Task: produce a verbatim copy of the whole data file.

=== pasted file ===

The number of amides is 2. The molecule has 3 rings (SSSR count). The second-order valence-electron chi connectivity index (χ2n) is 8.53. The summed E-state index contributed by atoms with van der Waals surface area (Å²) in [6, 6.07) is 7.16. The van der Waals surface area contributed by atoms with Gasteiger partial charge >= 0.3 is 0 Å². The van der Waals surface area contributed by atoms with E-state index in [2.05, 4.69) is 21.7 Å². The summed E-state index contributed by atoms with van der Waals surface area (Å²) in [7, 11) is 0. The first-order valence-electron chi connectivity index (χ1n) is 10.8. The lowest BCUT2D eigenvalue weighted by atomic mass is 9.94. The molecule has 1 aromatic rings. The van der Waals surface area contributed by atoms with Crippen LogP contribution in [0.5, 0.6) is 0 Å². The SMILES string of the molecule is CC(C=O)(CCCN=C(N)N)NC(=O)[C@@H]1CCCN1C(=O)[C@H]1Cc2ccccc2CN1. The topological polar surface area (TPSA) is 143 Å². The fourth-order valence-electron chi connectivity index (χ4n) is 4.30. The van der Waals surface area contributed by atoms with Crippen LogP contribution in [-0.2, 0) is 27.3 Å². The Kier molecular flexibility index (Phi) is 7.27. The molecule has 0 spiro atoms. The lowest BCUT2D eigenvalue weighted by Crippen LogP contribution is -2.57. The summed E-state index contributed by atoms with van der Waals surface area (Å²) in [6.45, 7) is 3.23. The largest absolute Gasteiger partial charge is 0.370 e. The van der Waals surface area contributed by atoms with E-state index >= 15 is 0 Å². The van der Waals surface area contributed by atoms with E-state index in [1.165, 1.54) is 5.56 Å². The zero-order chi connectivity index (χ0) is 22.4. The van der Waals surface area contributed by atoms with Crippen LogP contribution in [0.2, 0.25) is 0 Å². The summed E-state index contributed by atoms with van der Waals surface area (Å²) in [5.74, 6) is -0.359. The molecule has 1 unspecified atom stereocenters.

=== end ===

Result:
The number of amides is 2. The molecule has 3 rings (SSSR count). The second-order valence-electron chi connectivity index (χ2n) is 8.53. The summed E-state index contributed by atoms with van der Waals surface area (Å²) in [6, 6.07) is 7.16. The van der Waals surface area contributed by atoms with Gasteiger partial charge >= 0.3 is 0 Å². The van der Waals surface area contributed by atoms with E-state index in [2.05, 4.69) is 21.7 Å². The summed E-state index contributed by atoms with van der Waals surface area (Å²) in [7, 11) is 0. The first-order valence-electron chi connectivity index (χ1n) is 10.8. The lowest BCUT2D eigenvalue weighted by atomic mass is 9.94. The molecule has 1 aromatic rings. The van der Waals surface area contributed by atoms with Crippen LogP contribution in [0.5, 0.6) is 0 Å². The SMILES string of the molecule is CC(C=O)(CCCN=C(N)N)NC(=O)[C@@H]1CCCN1C(=O)[C@H]1Cc2ccccc2CN1. The topological polar surface area (TPSA) is 143 Å². The fourth-order valence-electron chi connectivity index (χ4n) is 4.30. The van der Waals surface area contributed by atoms with Crippen LogP contribution in [-0.2, 0) is 27.3 Å². The Kier molecular flexibility index (Phi) is 7.27. The molecule has 0 spiro atoms. The lowest BCUT2D eigenvalue weighted by Crippen LogP contribution is -2.57. The summed E-state index contributed by atoms with van der Waals surface area (Å²) in [6.45, 7) is 3.23. The largest absolute Gasteiger partial charge is 0.370 e. The van der Waals surface area contributed by atoms with E-state index >= 15 is 0 Å². The van der Waals surface area contributed by atoms with E-state index in [1.165, 1.54) is 5.56 Å². The zero-order chi connectivity index (χ0) is 22.4. The van der Waals surface area contributed by atoms with Crippen LogP contribution in [0.2, 0.25) is 0 Å². The summed E-state index contributed by atoms with van der Waals surface area (Å²) in [5.74, 6) is -0.359. The molecule has 1 unspecified atom stereocenters.